Quiet quitting was the buzzword of 2022. And although 2023 has barely begun, yet another phrase has surfaced as a potential solution: quiet hiring. Essentially, quiet hiring leans more toward developing the talent already within an organization or seeking specialists in the form of external contractors — instead of hiring and training new personnel.
But in the wake of many organizations restructuring, downsizing or laying off teams — what could quiet hiring actually look like for your company? Could quiet hiring help you expand your talent pool? Or could quiet hiring negatively affect employee morale for your distributed workforce?
While the goal is to ensure psychological safety within your teams while continuing to meet business priorities, we at Inclusion in Progress want to help you examine the potential impact quiet hiring can have on your organization — and which strategy would work for your teams.
Here’s what we will explore:
- What is quiet hiring in a distributed workforce?
- How can quiet hiring be of immediate benefit to your distributed workforce?
- How to manage the social and emotional aspects of hiring contractors to your team.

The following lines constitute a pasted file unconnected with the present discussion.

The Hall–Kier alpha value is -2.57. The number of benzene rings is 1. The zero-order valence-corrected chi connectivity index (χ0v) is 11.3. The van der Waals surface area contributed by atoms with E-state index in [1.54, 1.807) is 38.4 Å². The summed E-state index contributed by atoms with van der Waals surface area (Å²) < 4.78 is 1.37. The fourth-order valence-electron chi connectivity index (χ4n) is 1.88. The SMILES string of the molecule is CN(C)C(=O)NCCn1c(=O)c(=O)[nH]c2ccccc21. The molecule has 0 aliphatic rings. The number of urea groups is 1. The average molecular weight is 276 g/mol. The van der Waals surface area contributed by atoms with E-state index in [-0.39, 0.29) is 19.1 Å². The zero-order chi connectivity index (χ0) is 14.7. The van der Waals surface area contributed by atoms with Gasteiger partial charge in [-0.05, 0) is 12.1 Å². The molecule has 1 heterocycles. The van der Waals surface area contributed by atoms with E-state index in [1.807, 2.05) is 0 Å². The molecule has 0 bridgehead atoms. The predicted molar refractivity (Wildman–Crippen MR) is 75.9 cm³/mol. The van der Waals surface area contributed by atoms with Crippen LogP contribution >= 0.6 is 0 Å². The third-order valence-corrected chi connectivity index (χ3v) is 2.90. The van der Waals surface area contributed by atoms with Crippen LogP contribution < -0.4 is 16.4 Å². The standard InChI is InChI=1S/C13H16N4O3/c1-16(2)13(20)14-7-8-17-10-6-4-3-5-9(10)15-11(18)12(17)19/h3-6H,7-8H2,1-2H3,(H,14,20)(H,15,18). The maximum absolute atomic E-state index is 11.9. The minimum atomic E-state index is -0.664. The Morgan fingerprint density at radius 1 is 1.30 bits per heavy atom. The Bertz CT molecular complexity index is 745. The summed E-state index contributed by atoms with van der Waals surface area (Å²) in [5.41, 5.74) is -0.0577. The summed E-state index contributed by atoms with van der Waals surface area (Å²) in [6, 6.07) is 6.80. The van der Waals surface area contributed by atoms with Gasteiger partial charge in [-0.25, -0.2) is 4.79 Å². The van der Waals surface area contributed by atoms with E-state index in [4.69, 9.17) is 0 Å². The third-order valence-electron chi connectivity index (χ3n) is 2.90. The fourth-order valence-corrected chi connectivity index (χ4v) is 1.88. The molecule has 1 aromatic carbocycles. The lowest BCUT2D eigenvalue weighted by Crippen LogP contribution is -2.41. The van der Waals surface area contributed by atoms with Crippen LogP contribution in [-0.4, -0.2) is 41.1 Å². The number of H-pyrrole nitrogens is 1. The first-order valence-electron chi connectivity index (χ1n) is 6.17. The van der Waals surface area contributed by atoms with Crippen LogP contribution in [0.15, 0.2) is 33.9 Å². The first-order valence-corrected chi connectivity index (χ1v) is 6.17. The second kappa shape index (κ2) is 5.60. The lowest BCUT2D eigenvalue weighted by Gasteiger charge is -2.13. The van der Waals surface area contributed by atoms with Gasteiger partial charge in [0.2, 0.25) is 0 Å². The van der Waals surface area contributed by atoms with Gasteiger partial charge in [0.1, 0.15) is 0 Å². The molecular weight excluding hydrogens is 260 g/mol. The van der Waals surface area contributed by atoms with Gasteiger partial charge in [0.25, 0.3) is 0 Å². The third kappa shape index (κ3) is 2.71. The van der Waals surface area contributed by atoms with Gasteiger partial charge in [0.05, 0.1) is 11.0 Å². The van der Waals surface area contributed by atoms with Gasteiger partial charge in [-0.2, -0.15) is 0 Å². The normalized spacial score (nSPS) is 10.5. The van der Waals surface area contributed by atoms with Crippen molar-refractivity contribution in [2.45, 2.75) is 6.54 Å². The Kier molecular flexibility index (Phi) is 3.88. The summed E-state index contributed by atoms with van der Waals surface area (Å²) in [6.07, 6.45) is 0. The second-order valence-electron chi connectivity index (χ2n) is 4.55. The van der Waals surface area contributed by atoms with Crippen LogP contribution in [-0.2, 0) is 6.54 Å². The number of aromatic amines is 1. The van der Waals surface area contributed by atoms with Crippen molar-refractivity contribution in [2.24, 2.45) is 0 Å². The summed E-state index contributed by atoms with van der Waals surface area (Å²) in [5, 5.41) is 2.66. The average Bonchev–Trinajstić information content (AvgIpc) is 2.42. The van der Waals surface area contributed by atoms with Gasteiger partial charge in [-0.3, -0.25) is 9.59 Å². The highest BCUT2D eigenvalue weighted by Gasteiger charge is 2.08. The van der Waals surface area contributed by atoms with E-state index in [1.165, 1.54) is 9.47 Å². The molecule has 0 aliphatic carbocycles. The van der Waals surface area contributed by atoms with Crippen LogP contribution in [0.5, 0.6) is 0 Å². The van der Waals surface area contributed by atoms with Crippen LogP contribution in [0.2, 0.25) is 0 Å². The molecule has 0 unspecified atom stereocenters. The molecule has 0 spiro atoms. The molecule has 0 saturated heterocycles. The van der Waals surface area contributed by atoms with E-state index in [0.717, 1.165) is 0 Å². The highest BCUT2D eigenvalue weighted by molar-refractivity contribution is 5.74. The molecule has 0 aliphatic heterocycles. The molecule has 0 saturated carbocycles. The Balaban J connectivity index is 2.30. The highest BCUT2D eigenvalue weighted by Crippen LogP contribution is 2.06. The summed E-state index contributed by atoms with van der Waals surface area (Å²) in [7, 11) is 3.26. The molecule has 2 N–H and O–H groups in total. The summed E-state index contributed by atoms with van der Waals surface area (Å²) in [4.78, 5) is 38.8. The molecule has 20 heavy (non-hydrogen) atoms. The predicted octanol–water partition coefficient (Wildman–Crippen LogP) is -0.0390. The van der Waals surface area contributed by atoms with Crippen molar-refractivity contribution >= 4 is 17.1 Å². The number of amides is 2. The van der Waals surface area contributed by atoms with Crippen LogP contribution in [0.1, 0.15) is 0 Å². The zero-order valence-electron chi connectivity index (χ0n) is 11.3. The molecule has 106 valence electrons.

- How can you respectfully engage in quiet hiring practices for your organization?
Welcome to the Inclusion in Progress podcast where we give you the ideas, actions and insights to help you build more equity at your workplace and in the world at large. I'm your host, Kay Fabella, international expert on diversity, equity and inclusion, a Filipina American living in Spain and your guide in navigating this DEI journey. Having worked with teams at companies such as Philips, the IMF, Red Hat, PepsiCo and more, I know firsthand that the work of inclusion only works when everyone has a seat at the table. Regardless of your personal entrypoint into this conversation: your race, ethnicity, gender, ability, age, sexual orientation, country of origin, or educational background, we all have a role to play in creating inclusion for all and it starts with us having conversations we need to create the change we wish to see. So let's dive into today's episode.